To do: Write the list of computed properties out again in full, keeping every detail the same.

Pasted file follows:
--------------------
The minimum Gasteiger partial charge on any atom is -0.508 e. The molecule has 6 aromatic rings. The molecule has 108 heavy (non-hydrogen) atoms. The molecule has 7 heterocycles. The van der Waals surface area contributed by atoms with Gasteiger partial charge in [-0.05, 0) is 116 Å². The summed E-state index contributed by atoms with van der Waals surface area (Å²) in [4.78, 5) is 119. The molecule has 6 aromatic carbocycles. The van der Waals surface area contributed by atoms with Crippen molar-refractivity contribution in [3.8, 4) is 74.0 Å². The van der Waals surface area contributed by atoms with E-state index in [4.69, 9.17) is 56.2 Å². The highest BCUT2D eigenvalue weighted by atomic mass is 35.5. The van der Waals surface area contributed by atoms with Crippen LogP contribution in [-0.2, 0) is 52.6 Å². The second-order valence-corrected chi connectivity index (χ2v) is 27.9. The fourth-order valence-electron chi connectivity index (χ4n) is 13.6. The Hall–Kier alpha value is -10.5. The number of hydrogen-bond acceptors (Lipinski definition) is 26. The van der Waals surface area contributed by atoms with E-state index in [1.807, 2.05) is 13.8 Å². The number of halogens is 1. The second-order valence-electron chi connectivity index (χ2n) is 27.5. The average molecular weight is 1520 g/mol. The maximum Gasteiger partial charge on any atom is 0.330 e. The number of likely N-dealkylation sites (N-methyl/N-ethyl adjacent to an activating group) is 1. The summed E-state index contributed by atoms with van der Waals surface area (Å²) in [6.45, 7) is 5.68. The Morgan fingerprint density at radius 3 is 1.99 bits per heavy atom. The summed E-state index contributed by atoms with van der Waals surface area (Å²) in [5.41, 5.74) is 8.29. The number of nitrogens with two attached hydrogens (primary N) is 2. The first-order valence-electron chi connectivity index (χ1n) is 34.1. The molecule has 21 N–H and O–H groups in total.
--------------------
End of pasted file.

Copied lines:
The minimum Gasteiger partial charge on any atom is -0.508 e. The molecule has 6 aromatic rings. The molecule has 108 heavy (non-hydrogen) atoms. The molecule has 7 heterocycles. The van der Waals surface area contributed by atoms with Gasteiger partial charge in [-0.05, 0) is 116 Å². The summed E-state index contributed by atoms with van der Waals surface area (Å²) in [4.78, 5) is 119. The molecule has 6 aromatic carbocycles. The van der Waals surface area contributed by atoms with Crippen molar-refractivity contribution in [3.8, 4) is 74.0 Å². The van der Waals surface area contributed by atoms with E-state index in [4.69, 9.17) is 56.2 Å². The highest BCUT2D eigenvalue weighted by atomic mass is 35.5. The van der Waals surface area contributed by atoms with Crippen LogP contribution in [-0.2, 0) is 52.6 Å². The second-order valence-corrected chi connectivity index (χ2v) is 27.9. The fourth-order valence-electron chi connectivity index (χ4n) is 13.6. The Hall–Kier alpha value is -10.5. The number of hydrogen-bond acceptors (Lipinski definition) is 26. The van der Waals surface area contributed by atoms with E-state index in [1.807, 2.05) is 13.8 Å². The number of halogens is 1. The second-order valence-electron chi connectivity index (χ2n) is 27.5. The average molecular weight is 1520 g/mol. The maximum Gasteiger partial charge on any atom is 0.330 e. The number of likely N-dealkylation sites (N-methyl/N-ethyl adjacent to an activating group) is 1. The summed E-state index contributed by atoms with van der Waals surface area (Å²) in [6.45, 7) is 5.68. The Morgan fingerprint density at radius 3 is 1.99 bits per heavy atom. The summed E-state index contributed by atoms with van der Waals surface area (Å²) in [5.41, 5.74) is 8.29. The number of nitrogens with two attached hydrogens (primary N) is 2. The first-order valence-electron chi connectivity index (χ1n) is 34.1. The molecule has 21 N–H and O–H groups in total.